Imagine a wheel with different markings painted on it at regular intervals. Can you predict the colour of the 18th mark? The 100th mark?

Can you work out what kind of rotation produced this pattern of pegs in our pegboard?

Can you fit the tangram pieces into the outlines of Mai Ling and Chi Wing?

Can you fit the tangram pieces into the outlines of the candle and sundial?

Can you fit the tangram pieces into the outlines of the watering can and man in a boat?

What shape is the overlap when you slide one of these shapes half way across another? Can you picture it in your head? Use the interactivity to check your visualisation.

Here are more buildings to picture in your mind's eye. Watch out - they become quite complicated!

Can you fit the tangram pieces into the outline of Mai Ling?

A game for 1 person. Can you work out how the dice must be rolled from the start position to the finish? Play on line.

Here are the six faces of a cube - in no particular order. Here are three views of the cube. Can you deduce where the faces are in relation to each other and record them on the net of this cube?

A game for 1 or 2 people. Use the interactive version, or play with friends. Try to round up as many counters as possible.

Find a way to cut a 4 by 4 square into only two pieces, then rejoin the two pieces to make an L shape 6 units high.

This article looks at levels of geometric thinking and the types of activities required to develop this thinking.

Can you fit the tangram pieces into the outline of this goat and giraffe?

Can you fit the tangram pieces into the outline of this sports car?

Here's a simple way to make a Tangram without any measuring or ruling lines.

This article for teachers describes how modelling number properties involving multiplication using an array of objects not only allows children to represent their thinking with concrete materials,. . . .

A game for 2 players. Given a board of dots in a grid pattern, players take turns drawing a line by connecting 2 adjacent dots. Your goal is to complete more squares than your opponent.

Can you fit the tangram pieces into the outlines of the workmen?

Can you fit the tangram pieces into the outline of Little Ming and Little Fung dancing?

Which of these dice are right-handed and which are left-handed?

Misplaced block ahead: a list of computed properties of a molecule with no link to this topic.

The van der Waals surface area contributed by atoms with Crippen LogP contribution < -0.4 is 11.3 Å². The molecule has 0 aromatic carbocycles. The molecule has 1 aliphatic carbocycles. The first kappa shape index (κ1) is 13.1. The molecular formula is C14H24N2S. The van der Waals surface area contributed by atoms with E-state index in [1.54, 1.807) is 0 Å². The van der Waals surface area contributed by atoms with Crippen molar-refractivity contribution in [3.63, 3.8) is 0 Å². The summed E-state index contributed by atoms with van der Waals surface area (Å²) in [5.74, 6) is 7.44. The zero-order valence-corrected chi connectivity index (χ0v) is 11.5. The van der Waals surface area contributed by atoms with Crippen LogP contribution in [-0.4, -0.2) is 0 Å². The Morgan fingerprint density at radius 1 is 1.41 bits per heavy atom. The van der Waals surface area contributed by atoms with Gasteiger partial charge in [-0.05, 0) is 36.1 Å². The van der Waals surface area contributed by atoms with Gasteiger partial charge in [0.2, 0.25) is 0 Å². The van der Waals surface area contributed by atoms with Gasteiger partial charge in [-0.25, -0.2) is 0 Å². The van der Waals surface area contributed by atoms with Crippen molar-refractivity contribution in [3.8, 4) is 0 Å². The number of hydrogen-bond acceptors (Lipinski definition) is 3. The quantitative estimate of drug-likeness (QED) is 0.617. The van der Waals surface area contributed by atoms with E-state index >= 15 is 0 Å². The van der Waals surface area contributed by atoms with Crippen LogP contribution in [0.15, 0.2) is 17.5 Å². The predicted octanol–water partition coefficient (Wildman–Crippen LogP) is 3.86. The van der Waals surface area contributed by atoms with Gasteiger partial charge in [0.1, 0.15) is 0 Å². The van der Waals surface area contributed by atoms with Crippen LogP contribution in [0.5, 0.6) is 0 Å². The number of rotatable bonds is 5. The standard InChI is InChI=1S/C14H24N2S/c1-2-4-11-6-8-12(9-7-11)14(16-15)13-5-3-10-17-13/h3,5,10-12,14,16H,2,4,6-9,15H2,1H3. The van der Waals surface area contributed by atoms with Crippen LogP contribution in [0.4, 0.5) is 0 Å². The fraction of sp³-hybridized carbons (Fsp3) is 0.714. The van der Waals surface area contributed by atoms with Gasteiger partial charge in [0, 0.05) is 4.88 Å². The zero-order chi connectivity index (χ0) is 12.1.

What is the greatest number of squares you can make by overlapping three squares?

Can you fit the tangram pieces into the outlines of these clocks?

Exchange the positions of the two sets of counters in the least possible number of moves

Can you fit the tangram pieces into the outline of the child walking home from school?

Can you fit the tangram pieces into the outlines of the lobster, yacht and cyclist?

Can you fit the tangram pieces into the outlines of these people?

Can you fit the tangram pieces into the outline of this brazier for roasting chestnuts?

Can you fit the tangram pieces into the outline of this telephone?

Can you fit the tangram pieces into the outline of Little Ming playing the board game?

Can you fit the tangram pieces into the outline of Little Fung at the table?

Can you fit the tangram pieces into the outlines of the chairs?

Can you fit the tangram pieces into the outline of this shape. How would you describe it?

A game has a special dice with a colour spot on each face. These three pictures show different views of the same dice. What colour is opposite blue?

How can you paint the faces of these eight cubes so they can be put together to make a 2 x 2 cube that is green all over AND a 2 x 2 cube that is yellow all over?

A shape and space game for 2,3 or 4 players. Be the last person to be able to place a pentomino piece on the playing board. Play with card, or on the computer.

Investigate how the four L-shapes fit together to make an enlarged L-shape. You could explore this idea with other shapes too.

Can you cut up a square in the way shown and make the pieces into a triangle?

An extension of noughts and crosses in which the grid is enlarged and the length of the winning line can to altered to 3, 4 or 5.

How can the same pieces of the tangram make this bowl before and after it was chipped? Use the interactivity to try and work out what is going on!

Looking at the picture of this Jomista Mat, can you decribe what you see? Why not try and make one yourself?

Can you fit the tangram pieces into the outline of these convex shapes?

What happens when you turn these cogs? Investigate the differences between turning two cogs of different sizes and two cogs which are the same.

Imagine a pyramid which is built in square layers of small cubes. If we number the cubes from the top, starting with 1, can you picture which cubes are directly below this first cube?

Can you picture where this letter "F" will be on the grid if you flip it in these different ways?

Can you find ways of joining cubes together so that 28 faces are visible?

Think of a number, square it and subtract your starting number. Is the number you’re left with odd or even? How do the images help to explain this?

Can you fit the tangram pieces into the outline of Granma T?